When you’re busy with the hectic demands of running a small business, stress management may not be at the top of your to-do list. But maybe it should be. Jordan Friedman was skeptical himself when a doctor suggested that he take a stress management course in college after Jordan complained about gastrointestinal problems. Twenty-five years later, you could say he’s a believer. Jordan has made it his life’s work helping people from all backgrounds deal with stress. Over the course of his career, he has helped and learned from 9/11 survivors, school teachers, business executives, NYPD officers, prison inmates, students, cancer patients and other stressed people who want to improve their lives, reduce stress and feel better.
In 2004, Jordan founded The Stress Coach to provide workshops, webinars and other resources that give people the tools they need to cope with the sometimes unpredictable but always manageable pressures of life. He recently took a break from his busy schedule to take a breath and speak with us about why we’re so stressed, why we’re so reluctant to do anything about it, and why coping with our stress is more manageable that we assume.
Can you speak a little about what got you into stress management coaching?
I was really stressed as a college student and young professional. Fortunately, I wound up in a doctor’s office and he suggested I take some stress management courses. He thought all the gastrointestinal problems I was complaining about were caused by stress. I didn’t buy that analysis, but I took the courses anyway. Almost immediately, my eyes were opened to the connection between stress and how we feel. I got that what I was experiencing was stress-related and probably the most important revelation was that after learning just a few stress management techniques and using them, my GI symptoms went away. It planted a seed in me. It was so powerful, that I just never let the idea of stress management go. I thought this would be a great thing to work with other people on, and I had the chance to teach stress management courses in college as a teaching assistant. I loved the experience of teaching, and that’s really where it started. I did some other things professionally, but always had stress management training and education on a shelf in my brain. Eventually, I pursued a full-time career out of doing keynote presentations, workshops, producing resources that help people cope with stress, coaching, etc.
It’s interesting to hear that your mental stress manifested itself in a physical way.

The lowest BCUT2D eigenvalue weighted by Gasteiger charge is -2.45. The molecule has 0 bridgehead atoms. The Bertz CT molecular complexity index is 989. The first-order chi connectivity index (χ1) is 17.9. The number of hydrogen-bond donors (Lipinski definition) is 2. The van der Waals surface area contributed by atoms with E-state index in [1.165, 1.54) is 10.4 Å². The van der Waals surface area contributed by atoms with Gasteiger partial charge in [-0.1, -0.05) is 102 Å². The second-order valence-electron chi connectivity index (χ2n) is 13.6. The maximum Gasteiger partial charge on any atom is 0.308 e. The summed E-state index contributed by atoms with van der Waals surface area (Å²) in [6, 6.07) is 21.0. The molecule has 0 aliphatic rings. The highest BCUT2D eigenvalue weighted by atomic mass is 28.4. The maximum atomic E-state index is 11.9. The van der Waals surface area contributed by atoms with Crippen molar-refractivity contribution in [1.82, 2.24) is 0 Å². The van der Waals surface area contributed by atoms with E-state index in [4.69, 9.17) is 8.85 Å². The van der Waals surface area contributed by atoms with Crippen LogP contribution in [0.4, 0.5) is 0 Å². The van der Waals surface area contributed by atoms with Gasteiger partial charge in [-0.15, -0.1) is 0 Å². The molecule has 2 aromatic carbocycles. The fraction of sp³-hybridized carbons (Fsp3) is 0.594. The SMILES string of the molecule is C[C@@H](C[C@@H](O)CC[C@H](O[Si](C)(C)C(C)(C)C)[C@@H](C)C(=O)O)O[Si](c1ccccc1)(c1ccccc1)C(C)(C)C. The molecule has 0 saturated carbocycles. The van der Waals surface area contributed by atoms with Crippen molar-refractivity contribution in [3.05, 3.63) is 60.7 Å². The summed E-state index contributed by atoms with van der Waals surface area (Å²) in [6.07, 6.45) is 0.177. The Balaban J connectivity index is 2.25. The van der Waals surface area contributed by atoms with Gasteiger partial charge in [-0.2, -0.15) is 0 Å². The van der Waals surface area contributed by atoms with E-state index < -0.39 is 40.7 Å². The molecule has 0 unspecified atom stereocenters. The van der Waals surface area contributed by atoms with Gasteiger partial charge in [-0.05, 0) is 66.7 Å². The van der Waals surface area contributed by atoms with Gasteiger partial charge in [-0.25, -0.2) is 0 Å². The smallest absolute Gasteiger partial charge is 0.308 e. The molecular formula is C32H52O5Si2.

One of the most common questions that I’m asked and have been asked for years about stress from audience members, interviewers or friends is: Do you think my blank is caused by stress? Do you think my headaches are caused by stress? Do you think my sleep problems are caused by stress? Do you think my nausea’s caused by stress? Now, I’m not a doctor examining these people. But the answer is usually, stress fuels just about everything we experience physically and emotionally. So there’s a good chance stress is playing some role.
We’re still accepting stress as a normal part of life instead of something we should pay more attention to and address.
There’s so much talk about the importance of stress management. You hear the term “self-care” being used a lot now. Why do you think people are so stressed?
I think there are a couple of things going on. Many of us have become conditioned to accept unhealthy stress as normal. There was a really interesting study about eight years ago where they asked people about their stress levels. People actually reported lower stress levels. During that period, the Great Recession was in full effect. The scientists who did that study wondered, How is that possible? It’s one of the most stressful times in American history, especially for people in business. How is it possible that they’re less stressed? One of the hypotheses they came up with was that people’s threshold for stress had gone up. They had just become more accustomed to stress all the time and determined that that was normal. Just because the recession is over doesn’t mean that that problem has gone away. We’re still accepting stress as a normal part of life instead of something we should pay more attention to and address. I think another reason is that we do seem to be much more distracted by devices and all sorts of communication. Every minute, every thirty seconds it’s Christmas — you get a new email, you get a new text. But they’re not necessarily gifts that you want. We’re always being stimulated and our brains are always on, even when we’re not at work. For small business people (which I am), sometimes there’s no dividing line between going to the office and going home. So our brains don’t get any breaks. Our brains are designed to uni-task, not multi-task. That doesn’t mean we can’t be good at multi-tasking, but it’s stressful to the brain and our bodies.